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Members of the South Bahamas Conference of the Seventh-day Adventists celebrated the official opening of the New Bahamas Academy located on Marshall Road in southern New Providence on Sunday.
The ceremony culminated the centennial anniversary of the school, which was started in 1912 by two missionaries in a lodge hall on Meeting Street. The present school opened its doors at its location on September 9, 2011.
Among the dignitaries in attendance were Phillip Davis, acting prime minister; Dr. Hubert Minnis, leader of the opposition; Jerome Fitzgerald, minister of education, science and technology; Dr. Andre Rollins, Member of Parliament for Fort Charlotte; Dr. Trevor Gardner, president of Northern Caribbean University (NCU) in Jamaica; Dr. Leonard Johnson, president of the Atlantic Caribbean Union of Seventh-day Adventists; Dr. Hugh Roach, the first Bahamian principal of Bahamas Academy, and retired Chief Justice, Sir Cyril Fountain.
Fitzgerald brought remarks on behalf of Prime Minister Perry Christie, who was attending the Commonwealth Heads of Government Conference in Sri Lanka. The minister commended the Adventists for building up their ministry in education.
In highlighting the role of Roach, Fitzgerald said he was happy that the veteran educator was present to witness this historic achievement. He added that under Roach's stellar leadership, the school moved from 100 students to 600.
"Bahamas Academy's reputation for excellence, character building, discipline and high academic standards, undergirded by Christian principles and love for God, was cemented during Pastor Roach's tenure," Fitzgerald said.
He also thanked the teachers of the school, past and present, for their service.
Gardner was the featured speaker at the event. He likened the building to the legend of David and Goliath, which is a tale of "probability versus improbability". He assured them that they could not lose in their quest because they had God on their side. The visiting educator appealed to education officials and parliamentarians to always have the God-factor in education and whatever they do.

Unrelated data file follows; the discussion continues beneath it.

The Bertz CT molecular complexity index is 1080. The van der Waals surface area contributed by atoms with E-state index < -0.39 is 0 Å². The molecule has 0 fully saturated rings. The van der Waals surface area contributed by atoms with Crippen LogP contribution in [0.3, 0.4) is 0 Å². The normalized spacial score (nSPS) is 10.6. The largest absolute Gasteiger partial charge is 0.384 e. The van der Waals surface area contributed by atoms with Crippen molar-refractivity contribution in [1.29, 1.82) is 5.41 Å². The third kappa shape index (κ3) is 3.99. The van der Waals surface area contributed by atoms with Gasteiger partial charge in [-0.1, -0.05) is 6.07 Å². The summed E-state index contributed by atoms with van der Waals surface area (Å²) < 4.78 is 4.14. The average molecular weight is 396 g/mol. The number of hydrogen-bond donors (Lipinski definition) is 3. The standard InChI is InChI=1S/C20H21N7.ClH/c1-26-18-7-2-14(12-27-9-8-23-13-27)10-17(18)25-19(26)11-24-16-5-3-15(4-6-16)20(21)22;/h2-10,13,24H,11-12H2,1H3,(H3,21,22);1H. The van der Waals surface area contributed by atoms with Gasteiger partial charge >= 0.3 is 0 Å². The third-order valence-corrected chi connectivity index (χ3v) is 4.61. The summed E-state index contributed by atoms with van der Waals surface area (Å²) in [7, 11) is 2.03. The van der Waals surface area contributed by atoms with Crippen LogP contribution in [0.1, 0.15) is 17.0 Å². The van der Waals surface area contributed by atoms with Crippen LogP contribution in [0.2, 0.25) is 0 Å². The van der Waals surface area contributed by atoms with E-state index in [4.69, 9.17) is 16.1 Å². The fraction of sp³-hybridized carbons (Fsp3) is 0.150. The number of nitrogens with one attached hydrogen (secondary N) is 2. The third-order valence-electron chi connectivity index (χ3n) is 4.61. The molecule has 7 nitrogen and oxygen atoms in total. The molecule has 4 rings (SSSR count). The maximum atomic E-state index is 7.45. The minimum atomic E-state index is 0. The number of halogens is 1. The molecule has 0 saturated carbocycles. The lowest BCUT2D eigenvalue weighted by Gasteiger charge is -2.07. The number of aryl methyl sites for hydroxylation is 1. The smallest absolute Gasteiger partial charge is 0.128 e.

After the official ceremony, dignitaries and guests walked to the front of the school where Elizabeth Moses, the school's oldest living alumnus, cut the ribbon to the entrance. Davis and Johnson unveiled the commemorative plaque marking the occasion.
The New Bahamas Academy is situated on 6.5 acres of land and has an enrollment of 872 students from K2 to grade 12. The current principal is Anthony Burrows, who is also an alumnus of the school.
The project manager, Winston Ash, officially presented the keys to the building to Burrows during the ceremony.
According to Pastor Paul Scavella, the local Adventist leaders are in discussion with the heads of NCU to obtain their approval and support to open a technical school at Bahamas Academy. The school would provide training for the student body and members of the public who are interested in training for careers in the technical field.
The age old question of whether the church should be involved in state matters is one that has no universal answer. Coming from a history in which the church's opinions were the end all and be all of a nation, to becoming a world where public recognition of religious beliefs is taboo, in today's world, people are faced with two conflicting choices that have no easy solution. Even though it is a tricky subject, religious leaders say no matter what the final conclusions, there should be an amicable relationship between the state and the church.